We are, as is the rest of the UK, in the grips of 'the Beast from the East,' which actually equates to around 8 inches of snow but complete shut down. The schools are closed, and my normal day of salad production was definitely off the cards, so instead we had an enforced day in. What a pity, eh?!
In the true spirit of Hygge, snow days should be specifically designated for all things cosy and all things making: I actually do think this should be The Law. They are a great opportunity to catch up on all those odd little projects that sit in quiet corners looking longingly for some attention, often for years at a time. This is one such project, and yesterday was the perfect excuse for experimental slipper making. And yes, that is a Thing.
Maybe a decade ago, when I had spare cash and an inclination to shop, I bought a matching wool scarf and beanie. I liked the colours and even then, I liked the fact they were made of wool and not some horrid synthetic fibre. They'd been expensive, but I'd swooped in on the sale rail and seized my find.
Several years later, I had a poorly child and a generously spirited Granny Janny who offered to look after her whilst I was working. The little 'un had a sore throat and, being the loving mother I am, I donated my cherished scarf to her for the day to soothe her pain and provide a little mammy reassurance whilst I was away.
When I returned later to collect her, there had been a vomiting incident, and my lovely mum had washed my scarf. Hot washed my scarf, to eliminate the risk of infection. This had, of course, resulted in a rather more diminutive scarf, in fact too diminutive for scarfing purposes. It's sat on the back of my door since - too good to throw out, too useless for a charity donation and too pretty to abandon.
Having cold feet and a little time, I had a mind to create a pair of slippers. I checked to make sure there was ample fabric to wrap both feet and pinned and tacked them into place. I like working with felted wool because it doesn't fray so any cutting is easy (I used pinking shears) and no special seams are required. I usually follow patterns for little projects but sometimes it's nice to go a little freestyle, and this was definitely a 'winging it' situation. Slippers are quite easy - just a long rectangle of fabric folded around the foot and stitched vertically up the heel and horizontally across the toes.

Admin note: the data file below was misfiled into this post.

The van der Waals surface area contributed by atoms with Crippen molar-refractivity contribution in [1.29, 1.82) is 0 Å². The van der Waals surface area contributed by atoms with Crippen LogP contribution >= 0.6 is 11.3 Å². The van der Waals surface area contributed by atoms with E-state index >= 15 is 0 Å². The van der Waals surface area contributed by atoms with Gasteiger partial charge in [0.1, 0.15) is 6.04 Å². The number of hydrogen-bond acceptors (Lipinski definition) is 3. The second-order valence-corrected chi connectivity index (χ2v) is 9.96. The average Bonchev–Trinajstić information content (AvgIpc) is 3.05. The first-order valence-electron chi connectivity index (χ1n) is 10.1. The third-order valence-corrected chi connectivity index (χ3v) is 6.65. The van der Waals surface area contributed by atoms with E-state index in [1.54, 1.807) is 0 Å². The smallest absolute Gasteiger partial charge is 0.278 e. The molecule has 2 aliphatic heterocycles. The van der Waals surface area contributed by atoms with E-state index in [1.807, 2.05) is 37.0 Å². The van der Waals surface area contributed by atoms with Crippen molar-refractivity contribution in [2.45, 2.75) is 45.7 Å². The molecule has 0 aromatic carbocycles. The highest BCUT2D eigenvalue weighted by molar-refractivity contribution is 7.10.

I used little shell buttons left over from another project for decoration, as well as the original tassels, and stitched it all together by hand, using a combination of back stitch and (where it would be more obvious) blanket stitch. The width of the scarf was not deep enough for my feet and so when I'd got the finished footbed, I picked up stitches through the fabric using an odd ball of wool and a crochet hook and created a vertical ankle cuff using a rib knitting stitch and double pointed needles.
I'm still undecided about whether to add a more substantial sole, but I have a chamois leather spare if I do. Again, these are easy to work with - no fraying edges and soft enough to cut with scissors.
The best bit about this little project? Well apart from cosy toes and the incredible peace of mind of a days crafting and the fact that I do actually love them? It's that the only waste created was these tiny scraps of surplus fabric above which, being wool, have been composted with the tea leaves and the veg scraps. And when I'm done with my slippers, those little shell buttons, the leather soles and the scarf fabric itself will all go into the compost bin and get another life nourishing the soil.
My experimental slippers have also been a useful reminder to myself about how important it is to me to pass on crafting skills. There's a combination of knitting and sewing here, various stitches and techniques but, when push comes to shove, I have actually managed to make a pair of shoes. (Not that I'd necessarily wear them in the public!) Should the day ever arrive when the shops close, I have the ability to clothe my feet without any outside influences. This resilience is actually pretty reassuring and that peace of mind is something I'd dearly like to pass onto others.
Watch this space for shoemaking courses!
Treading Lightly is simple living, within your means and the means of the planet, and making a minimal impact on the Earth. Find out more here about Catherine, of Barefoot Solutions, does this from day to day.